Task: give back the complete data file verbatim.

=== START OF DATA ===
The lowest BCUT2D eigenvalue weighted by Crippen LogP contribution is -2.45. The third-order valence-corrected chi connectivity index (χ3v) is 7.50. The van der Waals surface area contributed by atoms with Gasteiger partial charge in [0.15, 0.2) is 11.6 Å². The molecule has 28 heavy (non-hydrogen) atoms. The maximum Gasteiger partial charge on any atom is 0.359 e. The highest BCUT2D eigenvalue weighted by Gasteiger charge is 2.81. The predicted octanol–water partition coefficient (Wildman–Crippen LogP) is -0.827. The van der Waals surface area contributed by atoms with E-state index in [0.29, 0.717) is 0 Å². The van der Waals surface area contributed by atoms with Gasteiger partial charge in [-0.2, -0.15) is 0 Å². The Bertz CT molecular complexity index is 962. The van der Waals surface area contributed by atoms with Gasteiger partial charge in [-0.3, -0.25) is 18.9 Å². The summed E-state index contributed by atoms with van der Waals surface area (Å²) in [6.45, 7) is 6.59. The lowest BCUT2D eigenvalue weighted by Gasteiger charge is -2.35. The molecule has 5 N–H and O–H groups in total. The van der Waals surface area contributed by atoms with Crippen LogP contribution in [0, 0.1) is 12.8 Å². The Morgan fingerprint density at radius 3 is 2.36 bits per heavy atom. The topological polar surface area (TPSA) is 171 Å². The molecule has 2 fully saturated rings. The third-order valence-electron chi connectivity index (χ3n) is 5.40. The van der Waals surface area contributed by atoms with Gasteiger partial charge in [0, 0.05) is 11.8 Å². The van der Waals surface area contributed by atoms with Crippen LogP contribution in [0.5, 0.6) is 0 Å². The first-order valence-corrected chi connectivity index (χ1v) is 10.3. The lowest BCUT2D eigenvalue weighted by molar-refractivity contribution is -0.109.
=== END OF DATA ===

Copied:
The lowest BCUT2D eigenvalue weighted by Crippen LogP contribution is -2.45. The third-order valence-corrected chi connectivity index (χ3v) is 7.50. The van der Waals surface area contributed by atoms with Gasteiger partial charge in [0.15, 0.2) is 11.6 Å². The molecule has 28 heavy (non-hydrogen) atoms. The maximum Gasteiger partial charge on any atom is 0.359 e. The highest BCUT2D eigenvalue weighted by Gasteiger charge is 2.81. The predicted octanol–water partition coefficient (Wildman–Crippen LogP) is -0.827. The van der Waals surface area contributed by atoms with E-state index in [0.29, 0.717) is 0 Å². The van der Waals surface area contributed by atoms with Gasteiger partial charge in [-0.2, -0.15) is 0 Å². The Bertz CT molecular complexity index is 962. The van der Waals surface area contributed by atoms with Gasteiger partial charge in [-0.3, -0.25) is 18.9 Å². The summed E-state index contributed by atoms with van der Waals surface area (Å²) in [6.45, 7) is 6.59. The lowest BCUT2D eigenvalue weighted by Gasteiger charge is -2.35. The molecule has 5 N–H and O–H groups in total. The van der Waals surface area contributed by atoms with Crippen LogP contribution in [0, 0.1) is 12.8 Å². The Morgan fingerprint density at radius 3 is 2.36 bits per heavy atom. The topological polar surface area (TPSA) is 171 Å². The molecule has 2 fully saturated rings. The third-order valence-electron chi connectivity index (χ3n) is 5.40. The van der Waals surface area contributed by atoms with Gasteiger partial charge in [0, 0.05) is 11.8 Å². The van der Waals surface area contributed by atoms with Crippen LogP contribution in [0.5, 0.6) is 0 Å². The first-order valence-corrected chi connectivity index (χ1v) is 10.3. The lowest BCUT2D eigenvalue weighted by molar-refractivity contribution is -0.109.